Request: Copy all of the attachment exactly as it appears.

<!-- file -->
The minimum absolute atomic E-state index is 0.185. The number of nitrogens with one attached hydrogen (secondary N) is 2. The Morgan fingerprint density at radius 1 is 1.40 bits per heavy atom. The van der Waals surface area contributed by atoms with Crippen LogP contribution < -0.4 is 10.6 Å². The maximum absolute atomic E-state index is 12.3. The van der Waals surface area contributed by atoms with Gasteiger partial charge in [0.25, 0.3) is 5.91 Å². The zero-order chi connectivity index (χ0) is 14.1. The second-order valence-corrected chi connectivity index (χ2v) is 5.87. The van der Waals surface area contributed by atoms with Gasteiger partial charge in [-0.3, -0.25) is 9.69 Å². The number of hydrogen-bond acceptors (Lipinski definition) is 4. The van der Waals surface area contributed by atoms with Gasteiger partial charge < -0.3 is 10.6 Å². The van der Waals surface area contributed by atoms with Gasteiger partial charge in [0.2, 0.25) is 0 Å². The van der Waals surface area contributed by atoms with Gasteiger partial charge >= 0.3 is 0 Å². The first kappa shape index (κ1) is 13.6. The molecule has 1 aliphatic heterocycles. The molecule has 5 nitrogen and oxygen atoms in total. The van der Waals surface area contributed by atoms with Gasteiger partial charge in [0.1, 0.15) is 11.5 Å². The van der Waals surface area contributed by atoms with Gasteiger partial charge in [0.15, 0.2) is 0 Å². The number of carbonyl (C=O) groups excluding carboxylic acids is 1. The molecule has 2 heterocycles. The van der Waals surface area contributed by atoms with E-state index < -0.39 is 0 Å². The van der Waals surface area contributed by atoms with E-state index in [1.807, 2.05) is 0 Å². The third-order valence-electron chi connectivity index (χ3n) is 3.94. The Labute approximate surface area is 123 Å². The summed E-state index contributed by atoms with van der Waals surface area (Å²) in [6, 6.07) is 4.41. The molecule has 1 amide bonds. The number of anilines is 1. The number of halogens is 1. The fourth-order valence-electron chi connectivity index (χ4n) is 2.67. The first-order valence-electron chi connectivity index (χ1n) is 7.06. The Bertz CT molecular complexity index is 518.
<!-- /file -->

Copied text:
The minimum absolute atomic E-state index is 0.185. The number of nitrogens with one attached hydrogen (secondary N) is 2. The Morgan fingerprint density at radius 1 is 1.40 bits per heavy atom. The van der Waals surface area contributed by atoms with Crippen LogP contribution < -0.4 is 10.6 Å². The maximum absolute atomic E-state index is 12.3. The van der Waals surface area contributed by atoms with Gasteiger partial charge in [0.25, 0.3) is 5.91 Å². The zero-order chi connectivity index (χ0) is 14.1. The second-order valence-corrected chi connectivity index (χ2v) is 5.87. The van der Waals surface area contributed by atoms with Gasteiger partial charge in [-0.3, -0.25) is 9.69 Å². The number of hydrogen-bond acceptors (Lipinski definition) is 4. The van der Waals surface area contributed by atoms with Gasteiger partial charge < -0.3 is 10.6 Å². The van der Waals surface area contributed by atoms with Gasteiger partial charge in [0.2, 0.25) is 0 Å². The van der Waals surface area contributed by atoms with Gasteiger partial charge >= 0.3 is 0 Å². The first kappa shape index (κ1) is 13.6. The molecule has 1 aliphatic heterocycles. The molecule has 5 nitrogen and oxygen atoms in total. The van der Waals surface area contributed by atoms with Gasteiger partial charge in [0.1, 0.15) is 11.5 Å². The van der Waals surface area contributed by atoms with Gasteiger partial charge in [0.15, 0.2) is 0 Å². The number of carbonyl (C=O) groups excluding carboxylic acids is 1. The molecule has 2 heterocycles. The van der Waals surface area contributed by atoms with E-state index < -0.39 is 0 Å². The van der Waals surface area contributed by atoms with E-state index in [1.807, 2.05) is 0 Å². The third-order valence-electron chi connectivity index (χ3n) is 3.94. The Labute approximate surface area is 123 Å². The summed E-state index contributed by atoms with van der Waals surface area (Å²) in [6, 6.07) is 4.41. The molecule has 1 amide bonds. The number of anilines is 1. The number of halogens is 1. The fourth-order valence-electron chi connectivity index (χ4n) is 2.67. The first-order valence-electron chi connectivity index (χ1n) is 7.06. The Bertz CT molecular complexity index is 518.